As long as all those documents are on paper, entrepreneurs can carry out manipulations with signatures. There is also a risk on the part of customs, whose employees may use their authority to accept or not accept goods, and thus receive bribes. Another disadvantage is the need to physically carry all those documents all the time.
In its turn, the new system on blockchain allows you to verify the document at all stages of its going through various authorities and eliminates the possibility of data manipulation, and, accordingly, the possibility of kickbacks and corruption schemes.
This is a joint project of the University of Georgia, the Ministry of
Finance and the Georgian Revenue Service. There is also an existing agreement between Georgia and Azerbaijan, and certain discussions have also begun on the implementation of the project between Moldova and Ukraine. And according to the results of the meeting, it was decided to create a working group in Ukraine.
- Recently, in the Russian Federation, attackers managed to seize someone else’s digital signature and rewrite other people's property. Could blockchain solve this problem?
DK: It is almost impossible to crack digital signature, i.e. a private key in blockchain, that is. There is another threat however - that the owner of the wallet might carry out transactions under someone’s pressure, and not voluntarily. Therefore, we recommend that you do not use remote services for serious commercial or legal transactions. So far, even decentralised systems do not confirm the fact of will, they only indicate compliance with the procedure. This is the task we are working on at the University. We want to create an ID on the blockchain using IoT.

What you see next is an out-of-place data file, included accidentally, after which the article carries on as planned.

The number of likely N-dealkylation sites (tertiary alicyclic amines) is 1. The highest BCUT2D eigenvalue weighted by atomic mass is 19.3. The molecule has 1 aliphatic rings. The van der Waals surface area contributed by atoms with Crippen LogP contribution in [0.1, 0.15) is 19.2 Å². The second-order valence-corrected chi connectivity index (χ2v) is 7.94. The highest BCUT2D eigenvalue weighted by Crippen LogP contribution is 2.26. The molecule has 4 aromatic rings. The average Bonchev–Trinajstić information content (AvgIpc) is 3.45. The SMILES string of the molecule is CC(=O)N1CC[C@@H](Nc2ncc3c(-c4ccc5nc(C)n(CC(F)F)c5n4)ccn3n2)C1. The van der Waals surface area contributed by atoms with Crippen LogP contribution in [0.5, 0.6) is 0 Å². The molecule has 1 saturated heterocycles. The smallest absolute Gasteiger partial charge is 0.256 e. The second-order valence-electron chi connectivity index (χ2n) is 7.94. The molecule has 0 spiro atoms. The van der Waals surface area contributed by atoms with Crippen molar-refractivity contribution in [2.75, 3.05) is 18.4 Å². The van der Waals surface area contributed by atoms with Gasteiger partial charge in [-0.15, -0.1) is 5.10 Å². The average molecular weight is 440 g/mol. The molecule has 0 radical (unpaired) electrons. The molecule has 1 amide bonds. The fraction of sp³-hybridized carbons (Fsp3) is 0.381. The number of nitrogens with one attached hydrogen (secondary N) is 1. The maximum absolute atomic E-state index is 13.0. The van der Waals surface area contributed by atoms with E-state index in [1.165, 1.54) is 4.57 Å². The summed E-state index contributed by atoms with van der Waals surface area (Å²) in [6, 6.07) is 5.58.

- Where are the government services on blockchain needed and what problems can this technology solve?
DK: Everywhere where there is a database, blockchain is needed. This is a natural evolutionary transition that ensures the safety of the infrastructure itself. In case of a cyber attack on a centralised online e-gov system, there is a possibility of losing all the data and the economy of the country. It would be enough just to attack the register of property rights, passports register and data of the tax service. Therefore, in 2014, I was opposed to introducing Estonian XRoad (“Trembita” - interdepartmental communication system) and various centralised data buses in Ukraine. Not only because this technology is 20 years old, you need to understand that any centralised communication system is the main goal for criminals who might attack this center in order to totally disable the system.
- Is it possible to use blockchain in electronic voting? What are the risks of such a system of will?
DK: The problem is that today's identification systems can only guarantee compliance with the procedure, but not the fact of the will. However, there is no evidence that the action was not done under pressure. And in countries where such risks exist, electronic systems cannot be used in serious economic and legal transactions.
In Estonia, e-voting is used, because they have another problem - young people are too lazy to go to the polls and they try to solve this problem through a remote service. In Georgia, Ukraine there is another problem - we either have votes incorrectly counted, or the choice of a candidate on the ballot takes place under pressure while demanding to show the ballot. If a paper vote allows you to somehow get around this pressure, then electronic systems do not allow this, and this is a direct threat to democracy, because the people in power might not change for years.